September 17, 2019

Don’t Be Confused, VIX and VXX Are Not the Same Thing

The VIX and VXX are both very popular trading vehicles for trading volatility.  But, unlike the perceptions of many traders, they are not exactly interchangeable.  There are many similarities and more importantly, some very important differences.

First, the similarities:

  • Both are based on S&P 500 volatility futures
  • Both will show a strong reversion to a mean level when the market is behaving itself (most of the times moving to the upside).  The VIX index and VXX will tend to quickly drop to a lower “stable” value
  • Will not track the peaks of the VIX index.  The VIX futures that the VXX is based on tend to move significantly less than the VIX percentage-wise, although pretty much in time synchronization.  The is an elasticity on the tails of the price distribution.
  • Because the VIX and VXX will tend to jump up dramatically in troubled times their call option implied volatility (IV) increase with higher strikes.  Normally equity call options will have their IV’s drop with higher strikes and increase on lower strikes for puts.  This IV curve is an inverse of what the equity market typically looks like.

Now, the differences:

  • VXX options expire on Friday for weekly options or Saturdays—the same day as most equity/ETF options, not on the Wednesday that futures expire for that particular month.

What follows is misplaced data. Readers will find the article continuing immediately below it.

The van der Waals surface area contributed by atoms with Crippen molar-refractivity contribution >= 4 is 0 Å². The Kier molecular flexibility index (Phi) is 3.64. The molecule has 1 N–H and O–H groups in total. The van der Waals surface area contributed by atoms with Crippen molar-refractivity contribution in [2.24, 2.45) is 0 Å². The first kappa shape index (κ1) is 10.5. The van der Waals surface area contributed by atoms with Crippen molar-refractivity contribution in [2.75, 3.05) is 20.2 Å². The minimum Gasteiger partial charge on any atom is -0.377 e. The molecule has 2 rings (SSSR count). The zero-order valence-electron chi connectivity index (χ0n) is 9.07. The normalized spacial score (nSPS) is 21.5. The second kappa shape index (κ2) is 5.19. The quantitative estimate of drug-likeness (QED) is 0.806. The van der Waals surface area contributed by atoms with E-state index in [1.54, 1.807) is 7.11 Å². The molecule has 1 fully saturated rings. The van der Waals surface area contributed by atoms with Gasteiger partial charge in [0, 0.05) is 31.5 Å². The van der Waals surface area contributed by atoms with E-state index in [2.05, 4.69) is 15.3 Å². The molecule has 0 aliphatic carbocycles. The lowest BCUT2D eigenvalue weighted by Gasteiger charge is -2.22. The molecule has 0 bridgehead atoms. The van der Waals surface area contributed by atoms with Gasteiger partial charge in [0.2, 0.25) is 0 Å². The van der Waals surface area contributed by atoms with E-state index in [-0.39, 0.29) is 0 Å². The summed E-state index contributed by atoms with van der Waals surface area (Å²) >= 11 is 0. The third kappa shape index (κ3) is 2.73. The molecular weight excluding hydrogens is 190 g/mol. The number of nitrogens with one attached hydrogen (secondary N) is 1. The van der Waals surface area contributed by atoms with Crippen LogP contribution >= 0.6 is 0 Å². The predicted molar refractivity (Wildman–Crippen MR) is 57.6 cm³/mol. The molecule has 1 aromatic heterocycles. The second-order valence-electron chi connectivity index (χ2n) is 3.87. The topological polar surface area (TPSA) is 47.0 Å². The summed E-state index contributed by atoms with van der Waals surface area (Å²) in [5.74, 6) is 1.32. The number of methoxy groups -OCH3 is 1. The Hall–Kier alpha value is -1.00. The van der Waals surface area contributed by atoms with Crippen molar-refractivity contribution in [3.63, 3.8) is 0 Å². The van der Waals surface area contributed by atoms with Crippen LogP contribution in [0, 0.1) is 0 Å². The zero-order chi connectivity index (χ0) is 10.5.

• The VXX settlement value is the closing value of VXX on the Friday before the options expire, not the Wednesday VRO settlement value used by the VIX options
  • The VXX, and hence VXX options will be sensitive to the relationship between the current and next month futures prices on volatility.  The VXX shifts its weighting between these two months on a daily basis.  Generally, this results in a price erosion force (decay) on the VXX  relative to the VIX index because the further out month is usually higher in value than the close in month (called “contango” in futures parlance)
  • The implied volatility of  the VXX options should generally be lower than the equivalent VIX options because it is the mix of two months of volatility futures, not one like the VIX options.   For example, for June expiration the volatility should be about the same the day after the May VIX options expire (because both sets of options are tied to June futures) , and the VXX option volatility should decrease relative to the VIX options as the time remaining on the June options decreases and the VXX picks up more weighting in the July volatility futures.
  • The VXX options have American style exercise rather than the VIX option’s European style exercise.  The European style exercise is necessary on the VIX options because the VIX options and VIX index are only guaranteed to be near each other once—at the expiration time.  The VXX and its options will naturally track each other well, so American exercise is ok.

Follow me on Twitter @MikeShorrCbot

about the author:

Mike Shorr

Since 1994, Michael has been an on-the-floor market maker, Vice-President of Interest Rate Derivatives for Knight Financial Products and Director of Education and Options Instructor at Trading Advantage. He makes the oftentimes complex world of options and trading accessible to the novice and advanced trader alike. Michael has a Bachelor of Science degree in Statistics and Finance from the University of Illinois Champaign-Urbana. He presently is Director, Trader Education at ProsperTradingAcademy.

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